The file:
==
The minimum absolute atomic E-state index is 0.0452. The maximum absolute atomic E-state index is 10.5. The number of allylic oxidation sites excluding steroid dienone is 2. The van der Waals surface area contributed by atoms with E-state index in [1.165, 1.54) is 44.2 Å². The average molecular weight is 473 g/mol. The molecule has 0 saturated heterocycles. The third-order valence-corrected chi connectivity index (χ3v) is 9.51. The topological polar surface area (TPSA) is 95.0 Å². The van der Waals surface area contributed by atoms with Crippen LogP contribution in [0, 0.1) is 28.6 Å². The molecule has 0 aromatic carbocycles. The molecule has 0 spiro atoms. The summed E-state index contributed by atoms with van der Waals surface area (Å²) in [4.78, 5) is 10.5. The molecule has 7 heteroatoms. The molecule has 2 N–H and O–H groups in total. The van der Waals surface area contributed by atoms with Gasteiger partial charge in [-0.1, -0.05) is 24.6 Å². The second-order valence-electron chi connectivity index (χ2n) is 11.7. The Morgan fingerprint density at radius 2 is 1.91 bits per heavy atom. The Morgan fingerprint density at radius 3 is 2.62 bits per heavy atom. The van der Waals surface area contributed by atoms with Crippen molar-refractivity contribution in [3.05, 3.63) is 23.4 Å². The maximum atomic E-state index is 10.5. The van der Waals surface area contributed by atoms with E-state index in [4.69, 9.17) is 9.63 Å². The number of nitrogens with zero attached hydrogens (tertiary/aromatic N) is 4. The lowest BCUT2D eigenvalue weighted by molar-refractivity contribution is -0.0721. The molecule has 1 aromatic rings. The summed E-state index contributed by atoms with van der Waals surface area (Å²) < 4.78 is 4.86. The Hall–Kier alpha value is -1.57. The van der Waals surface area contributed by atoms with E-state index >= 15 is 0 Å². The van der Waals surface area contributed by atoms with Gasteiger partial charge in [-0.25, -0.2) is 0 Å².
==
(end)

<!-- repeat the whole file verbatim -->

The minimum absolute atomic E-state index is 0.0452. The maximum absolute atomic E-state index is 10.5. The number of allylic oxidation sites excluding steroid dienone is 2. The van der Waals surface area contributed by atoms with E-state index in [1.165, 1.54) is 44.2 Å². The average molecular weight is 473 g/mol. The molecule has 0 saturated heterocycles. The third-order valence-corrected chi connectivity index (χ3v) is 9.51. The topological polar surface area (TPSA) is 95.0 Å². The van der Waals surface area contributed by atoms with Crippen LogP contribution in [0, 0.1) is 28.6 Å². The molecule has 0 aromatic carbocycles. The molecule has 0 spiro atoms. The summed E-state index contributed by atoms with van der Waals surface area (Å²) in [4.78, 5) is 10.5. The molecule has 7 heteroatoms. The molecule has 2 N–H and O–H groups in total. The van der Waals surface area contributed by atoms with Gasteiger partial charge in [-0.1, -0.05) is 24.6 Å². The second-order valence-electron chi connectivity index (χ2n) is 11.7. The Morgan fingerprint density at radius 2 is 1.91 bits per heavy atom. The Morgan fingerprint density at radius 3 is 2.62 bits per heavy atom. The van der Waals surface area contributed by atoms with Crippen molar-refractivity contribution in [3.05, 3.63) is 23.4 Å². The maximum atomic E-state index is 10.5. The van der Waals surface area contributed by atoms with E-state index in [4.69, 9.17) is 9.63 Å². The number of nitrogens with zero attached hydrogens (tertiary/aromatic N) is 4. The lowest BCUT2D eigenvalue weighted by molar-refractivity contribution is -0.0721. The molecule has 1 aromatic rings. The summed E-state index contributed by atoms with van der Waals surface area (Å²) < 4.78 is 4.86. The Hall–Kier alpha value is -1.57. The van der Waals surface area contributed by atoms with E-state index >= 15 is 0 Å². The van der Waals surface area contributed by atoms with Gasteiger partial charge in [-0.25, -0.2) is 0 Å².